How Education Is The Key Focus On Improving Test Scores

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For many years the government has played a role in how education was run. For decades, politics has placed its focus on student test scores, how to increase those test scores, and standards that must be followed in order to achieve the goals the politicians have set. Early childhood education has been the key focus on improving test scores. According to the politics, test scores must meet above average levels in order for students to become college and career ready. Greater emphasize is pushed on math and reading levels to improve before students reach middle grade classes. Politics took more control and are now pressing for state standardized test to prove student improvements and well as school improvement. The government has…show more content…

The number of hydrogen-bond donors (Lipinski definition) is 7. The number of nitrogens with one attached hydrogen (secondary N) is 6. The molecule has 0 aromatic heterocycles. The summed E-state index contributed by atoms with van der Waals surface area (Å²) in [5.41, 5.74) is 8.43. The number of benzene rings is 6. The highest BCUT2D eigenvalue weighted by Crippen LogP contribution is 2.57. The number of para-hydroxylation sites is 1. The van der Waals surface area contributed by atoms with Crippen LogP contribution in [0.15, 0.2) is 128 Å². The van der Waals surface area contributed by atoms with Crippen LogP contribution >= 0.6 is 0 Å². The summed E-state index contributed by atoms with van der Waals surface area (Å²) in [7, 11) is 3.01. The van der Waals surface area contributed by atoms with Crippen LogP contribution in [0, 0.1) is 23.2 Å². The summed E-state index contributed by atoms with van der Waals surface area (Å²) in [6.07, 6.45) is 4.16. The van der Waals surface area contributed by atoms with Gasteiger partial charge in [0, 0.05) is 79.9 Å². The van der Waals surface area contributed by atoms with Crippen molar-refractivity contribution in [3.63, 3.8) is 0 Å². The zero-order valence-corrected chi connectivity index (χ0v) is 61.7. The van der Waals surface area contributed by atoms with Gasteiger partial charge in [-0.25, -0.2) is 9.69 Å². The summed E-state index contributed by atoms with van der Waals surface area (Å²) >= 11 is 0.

Developed in 2001 but signed by President Bush in 2002, the NCLB was designed to include all children the right to the same education, including those with disabilities (Educational Technology, 2012). It was designed to provide parents more options and better teaching methods for their children with disabilities (Educational Technology, 2012). It described how and what students would be learning and assessments given to prove their success. The NCLB was designed with academic standards categorized by each individual state. By the 2005 school year, all states were to prove their assessments for language arts and math in grades 3-8 every year, then once during their high school years. By the 2007 school year, science assessments became mandatory. Although the NCLB were designed to include children with disabilities, they were still expected to partake in the assessments, even if it meant providing accommodations for them. Some accommodations could include students with disabilities receiving extra time on test, having a small group management, having test questions read aloud to them or allowing them to take extra breaks during the test (No Child Left Behind Act (NCLB): An Overview, 2014). Since all schools were to prove a 100 percent annual measurable objective by the end of the 2013 school year, most states had to apply for a waiver to change their passing rates from 100 percent to a more realistic goal. Schools argued that the goals for all
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